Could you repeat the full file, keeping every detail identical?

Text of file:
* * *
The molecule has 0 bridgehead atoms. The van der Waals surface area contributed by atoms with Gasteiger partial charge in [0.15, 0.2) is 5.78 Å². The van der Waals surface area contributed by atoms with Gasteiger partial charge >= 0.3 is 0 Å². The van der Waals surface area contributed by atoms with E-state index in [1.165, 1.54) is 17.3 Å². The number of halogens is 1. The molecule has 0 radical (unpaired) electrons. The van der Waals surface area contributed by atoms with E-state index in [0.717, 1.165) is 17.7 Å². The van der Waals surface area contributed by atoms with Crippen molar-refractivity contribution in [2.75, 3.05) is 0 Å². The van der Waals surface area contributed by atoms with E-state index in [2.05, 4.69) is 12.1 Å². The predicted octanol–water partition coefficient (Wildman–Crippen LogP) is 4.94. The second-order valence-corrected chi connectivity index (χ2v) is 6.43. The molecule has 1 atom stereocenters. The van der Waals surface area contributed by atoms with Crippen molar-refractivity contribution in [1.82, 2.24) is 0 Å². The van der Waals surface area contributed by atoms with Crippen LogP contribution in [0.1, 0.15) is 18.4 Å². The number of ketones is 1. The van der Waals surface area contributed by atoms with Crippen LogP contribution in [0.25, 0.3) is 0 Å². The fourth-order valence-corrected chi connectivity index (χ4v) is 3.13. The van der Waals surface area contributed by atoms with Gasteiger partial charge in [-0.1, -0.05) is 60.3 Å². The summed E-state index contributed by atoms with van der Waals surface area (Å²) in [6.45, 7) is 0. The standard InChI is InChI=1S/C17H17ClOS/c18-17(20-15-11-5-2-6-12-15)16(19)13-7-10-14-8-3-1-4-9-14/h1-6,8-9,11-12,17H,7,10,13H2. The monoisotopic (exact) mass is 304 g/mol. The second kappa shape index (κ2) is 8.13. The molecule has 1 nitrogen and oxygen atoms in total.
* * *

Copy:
The molecule has 0 bridgehead atoms. The van der Waals surface area contributed by atoms with Gasteiger partial charge in [0.15, 0.2) is 5.78 Å². The van der Waals surface area contributed by atoms with Gasteiger partial charge >= 0.3 is 0 Å². The van der Waals surface area contributed by atoms with E-state index in [1.165, 1.54) is 17.3 Å². The number of halogens is 1. The molecule has 0 radical (unpaired) electrons. The van der Waals surface area contributed by atoms with E-state index in [0.717, 1.165) is 17.7 Å². The van der Waals surface area contributed by atoms with Crippen molar-refractivity contribution in [2.75, 3.05) is 0 Å². The van der Waals surface area contributed by atoms with E-state index in [2.05, 4.69) is 12.1 Å². The predicted octanol–water partition coefficient (Wildman–Crippen LogP) is 4.94. The second-order valence-corrected chi connectivity index (χ2v) is 6.43. The molecule has 1 atom stereocenters. The van der Waals surface area contributed by atoms with Crippen molar-refractivity contribution in [1.82, 2.24) is 0 Å². The van der Waals surface area contributed by atoms with Crippen LogP contribution in [0.1, 0.15) is 18.4 Å². The number of ketones is 1. The van der Waals surface area contributed by atoms with Crippen LogP contribution in [0.25, 0.3) is 0 Å². The fourth-order valence-corrected chi connectivity index (χ4v) is 3.13. The van der Waals surface area contributed by atoms with Gasteiger partial charge in [-0.1, -0.05) is 60.3 Å². The summed E-state index contributed by atoms with van der Waals surface area (Å²) in [6.45, 7) is 0. The standard InChI is InChI=1S/C17H17ClOS/c18-17(20-15-11-5-2-6-12-15)16(19)13-7-10-14-8-3-1-4-9-14/h1-6,8-9,11-12,17H,7,10,13H2. The monoisotopic (exact) mass is 304 g/mol. The second kappa shape index (κ2) is 8.13. The molecule has 1 nitrogen and oxygen atoms in total.